The ruling Liberal Democratic Party has decided to tighten the application of an internal rule on double election candidacy from the next House of Representatives election, upsetting some party members.

Under the rule, party members will be basically banned from running for both a constituency seat and a proportional representation seat if they lose constituency battles but secure proportional representation seats in two or more Lower House elections in a row.

The rule, which was created after the 2017 election for the all-important Lower House, includes a provision that party members can be exempted from the double candidacy restriction depending on their contributions to expanding the party’s membership, as well as the margins of their constituency defeats.

Due to the provision, “an intolerable level of complacency is seen” within the LDP, a party executive said.

In a meeting on Nov. 8, Prime Minister Yoshihide Suga, also president of the LDP, and Taimei Yamaguchi, head of the LDP Election Strategy Committee, agreed on the stricter application of the double candidacy rule. Suga told an aide on Monday that he will take a tough stance on the matter, according to informed sources.

Currently, 25 LDP lawmakers are subject to the double candidacy restriction, including those belonging to the party faction led by former LDP Policy Research Council Chairman Fumio Kishida, who lost to Suga in the party leadership election in September.

The 25 lawmakers also include members of the factions respectively headed by Deputy Prime Minister and Finance Minister Taro Aso, LDP Secretary-General Toshihiro Nikai and former Chief Cabinet Secretary Hiroyuki Hosoda. The three factions backed Suga in the leadership race.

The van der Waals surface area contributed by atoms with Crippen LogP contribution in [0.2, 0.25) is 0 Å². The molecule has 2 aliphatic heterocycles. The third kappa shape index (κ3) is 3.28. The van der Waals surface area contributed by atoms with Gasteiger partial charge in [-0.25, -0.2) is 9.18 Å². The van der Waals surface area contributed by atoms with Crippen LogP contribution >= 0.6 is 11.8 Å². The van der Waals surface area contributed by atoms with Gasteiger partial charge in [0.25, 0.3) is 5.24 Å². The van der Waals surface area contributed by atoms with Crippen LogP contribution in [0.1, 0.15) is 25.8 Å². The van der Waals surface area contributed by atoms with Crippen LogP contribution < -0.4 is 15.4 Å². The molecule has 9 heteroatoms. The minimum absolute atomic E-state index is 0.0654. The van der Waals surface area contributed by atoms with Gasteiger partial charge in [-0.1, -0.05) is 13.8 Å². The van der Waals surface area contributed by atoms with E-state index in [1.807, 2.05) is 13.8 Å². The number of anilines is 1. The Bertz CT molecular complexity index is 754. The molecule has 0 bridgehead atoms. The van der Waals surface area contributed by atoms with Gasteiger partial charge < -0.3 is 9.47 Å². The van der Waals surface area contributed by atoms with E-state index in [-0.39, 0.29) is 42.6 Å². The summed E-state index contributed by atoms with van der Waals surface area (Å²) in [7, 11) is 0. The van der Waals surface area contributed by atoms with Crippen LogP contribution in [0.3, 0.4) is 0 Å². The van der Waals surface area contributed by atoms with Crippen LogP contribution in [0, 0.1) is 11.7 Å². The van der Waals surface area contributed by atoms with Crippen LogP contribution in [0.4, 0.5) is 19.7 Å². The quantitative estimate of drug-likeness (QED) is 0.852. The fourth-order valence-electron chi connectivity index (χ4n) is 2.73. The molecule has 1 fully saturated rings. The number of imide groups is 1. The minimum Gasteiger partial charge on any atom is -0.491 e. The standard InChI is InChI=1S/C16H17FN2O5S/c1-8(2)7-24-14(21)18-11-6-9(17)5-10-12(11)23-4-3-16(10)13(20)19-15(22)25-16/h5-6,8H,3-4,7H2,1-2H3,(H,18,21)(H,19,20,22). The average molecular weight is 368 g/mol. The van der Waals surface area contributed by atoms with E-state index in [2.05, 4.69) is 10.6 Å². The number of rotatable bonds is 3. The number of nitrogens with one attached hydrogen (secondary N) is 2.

On Sunday, Hakubun Shimomura, current chairman of the LDP policy council and a Hosoda faction member, attended a party for faction colleague Takashi Fujiwara in the city of Kitakami, Iwate Prefecture.

At the party, Shimomura called on participants to share a sense of crisis, saying that there would be no future for Fujiwara if he fails to win his Lower House constituency in the prefecture.

In the constituency, Fujiwara has been defeated by veteran politician Ichiro Ozawa, who currently belongs to the main opposition Constitutional Democratic Party of Japan, three times in a row, but each time has gained a proportional representation seat.

There are some other LDP lawmakers who have continued to lose to opposition heavyweights, including CDP leader Yukio Edano, but have been granted Lower House seats under the proportional representation system.

“We’re working earnestly, and (the stricter application of the double candidacy rule) could affect our morale,” a young LDP member said.

The stricter rule application “could cause an explosion of complaints,” a midcareer member said.

Party factions are seeking to have their members exempted from the double candidacy restriction.

At a news conference Monday, Nikai voiced frustration with the stricter application of the rule. “I haven’t been informed of it yet,” he said.

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